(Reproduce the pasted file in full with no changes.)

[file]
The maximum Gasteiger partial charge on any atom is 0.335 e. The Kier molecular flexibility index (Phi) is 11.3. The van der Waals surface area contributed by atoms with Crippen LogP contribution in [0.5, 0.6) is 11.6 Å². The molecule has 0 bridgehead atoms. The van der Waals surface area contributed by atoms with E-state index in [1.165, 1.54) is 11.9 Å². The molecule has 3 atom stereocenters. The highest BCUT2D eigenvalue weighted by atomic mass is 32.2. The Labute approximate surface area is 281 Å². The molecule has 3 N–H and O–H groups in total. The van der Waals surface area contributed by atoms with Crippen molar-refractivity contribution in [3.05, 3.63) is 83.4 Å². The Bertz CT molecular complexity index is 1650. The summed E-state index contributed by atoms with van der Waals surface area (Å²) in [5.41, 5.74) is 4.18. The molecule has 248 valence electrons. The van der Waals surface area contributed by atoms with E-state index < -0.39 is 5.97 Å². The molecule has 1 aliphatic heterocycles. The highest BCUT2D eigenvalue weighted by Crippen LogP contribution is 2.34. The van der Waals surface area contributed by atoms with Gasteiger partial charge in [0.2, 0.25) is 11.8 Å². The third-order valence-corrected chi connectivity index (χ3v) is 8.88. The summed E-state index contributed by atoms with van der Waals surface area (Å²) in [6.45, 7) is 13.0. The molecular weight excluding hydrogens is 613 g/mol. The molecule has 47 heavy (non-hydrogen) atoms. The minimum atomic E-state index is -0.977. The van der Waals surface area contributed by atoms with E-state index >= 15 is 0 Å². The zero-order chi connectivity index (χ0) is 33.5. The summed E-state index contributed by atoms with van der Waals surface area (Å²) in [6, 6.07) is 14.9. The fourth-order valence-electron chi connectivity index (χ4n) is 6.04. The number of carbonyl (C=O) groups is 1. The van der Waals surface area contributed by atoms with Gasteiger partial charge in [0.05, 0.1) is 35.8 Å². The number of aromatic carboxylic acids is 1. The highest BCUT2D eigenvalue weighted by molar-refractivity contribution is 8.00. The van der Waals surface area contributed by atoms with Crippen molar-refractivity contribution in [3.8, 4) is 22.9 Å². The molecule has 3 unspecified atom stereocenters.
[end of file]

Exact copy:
The maximum Gasteiger partial charge on any atom is 0.335 e. The Kier molecular flexibility index (Phi) is 11.3. The van der Waals surface area contributed by atoms with Crippen LogP contribution in [0.5, 0.6) is 11.6 Å². The molecule has 0 bridgehead atoms. The van der Waals surface area contributed by atoms with E-state index in [1.165, 1.54) is 11.9 Å². The molecule has 3 atom stereocenters. The highest BCUT2D eigenvalue weighted by atomic mass is 32.2. The Labute approximate surface area is 281 Å². The molecule has 3 N–H and O–H groups in total. The van der Waals surface area contributed by atoms with Crippen molar-refractivity contribution in [3.05, 3.63) is 83.4 Å². The Bertz CT molecular complexity index is 1650. The summed E-state index contributed by atoms with van der Waals surface area (Å²) in [5.41, 5.74) is 4.18. The molecule has 248 valence electrons. The van der Waals surface area contributed by atoms with E-state index < -0.39 is 5.97 Å². The molecule has 1 aliphatic heterocycles. The highest BCUT2D eigenvalue weighted by Crippen LogP contribution is 2.34. The van der Waals surface area contributed by atoms with Gasteiger partial charge in [0.2, 0.25) is 11.8 Å². The third-order valence-corrected chi connectivity index (χ3v) is 8.88. The summed E-state index contributed by atoms with van der Waals surface area (Å²) in [6.45, 7) is 13.0. The molecular weight excluding hydrogens is 613 g/mol. The molecule has 47 heavy (non-hydrogen) atoms. The minimum atomic E-state index is -0.977. The van der Waals surface area contributed by atoms with E-state index >= 15 is 0 Å². The zero-order chi connectivity index (χ0) is 33.5. The summed E-state index contributed by atoms with van der Waals surface area (Å²) in [6, 6.07) is 14.9. The fourth-order valence-electron chi connectivity index (χ4n) is 6.04. The number of carbonyl (C=O) groups is 1. The van der Waals surface area contributed by atoms with Gasteiger partial charge in [0.05, 0.1) is 35.8 Å². The number of aromatic carboxylic acids is 1. The highest BCUT2D eigenvalue weighted by molar-refractivity contribution is 8.00. The van der Waals surface area contributed by atoms with Crippen molar-refractivity contribution in [3.8, 4) is 22.9 Å². The molecule has 3 unspecified atom stereocenters.